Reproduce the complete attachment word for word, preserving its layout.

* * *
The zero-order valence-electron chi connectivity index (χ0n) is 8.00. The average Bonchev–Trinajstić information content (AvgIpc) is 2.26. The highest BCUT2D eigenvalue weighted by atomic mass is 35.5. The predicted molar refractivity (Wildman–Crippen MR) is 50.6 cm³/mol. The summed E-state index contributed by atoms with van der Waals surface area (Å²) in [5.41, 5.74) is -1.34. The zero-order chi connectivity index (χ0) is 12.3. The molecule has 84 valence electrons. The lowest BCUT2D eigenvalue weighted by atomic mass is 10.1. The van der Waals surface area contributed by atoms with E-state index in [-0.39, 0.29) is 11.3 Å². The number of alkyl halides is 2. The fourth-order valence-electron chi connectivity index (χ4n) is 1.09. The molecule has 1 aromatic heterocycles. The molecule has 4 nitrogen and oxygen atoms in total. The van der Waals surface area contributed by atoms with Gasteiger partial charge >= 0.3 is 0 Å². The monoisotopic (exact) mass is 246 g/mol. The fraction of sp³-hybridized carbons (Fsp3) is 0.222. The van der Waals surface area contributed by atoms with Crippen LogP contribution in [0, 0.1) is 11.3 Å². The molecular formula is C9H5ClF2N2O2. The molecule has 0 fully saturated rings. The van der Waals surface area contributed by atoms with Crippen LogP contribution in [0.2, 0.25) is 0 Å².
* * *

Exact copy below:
The zero-order valence-electron chi connectivity index (χ0n) is 8.00. The average Bonchev–Trinajstić information content (AvgIpc) is 2.26. The highest BCUT2D eigenvalue weighted by atomic mass is 35.5. The predicted molar refractivity (Wildman–Crippen MR) is 50.6 cm³/mol. The summed E-state index contributed by atoms with van der Waals surface area (Å²) in [5.41, 5.74) is -1.34. The zero-order chi connectivity index (χ0) is 12.3. The molecule has 84 valence electrons. The lowest BCUT2D eigenvalue weighted by atomic mass is 10.1. The van der Waals surface area contributed by atoms with E-state index in [-0.39, 0.29) is 11.3 Å². The number of alkyl halides is 2. The fourth-order valence-electron chi connectivity index (χ4n) is 1.09. The molecule has 1 aromatic heterocycles. The molecule has 4 nitrogen and oxygen atoms in total. The van der Waals surface area contributed by atoms with Gasteiger partial charge >= 0.3 is 0 Å². The monoisotopic (exact) mass is 246 g/mol. The fraction of sp³-hybridized carbons (Fsp3) is 0.222. The van der Waals surface area contributed by atoms with Crippen LogP contribution in [0, 0.1) is 11.3 Å². The molecular formula is C9H5ClF2N2O2. The molecule has 0 fully saturated rings. The van der Waals surface area contributed by atoms with Crippen LogP contribution in [0.2, 0.25) is 0 Å².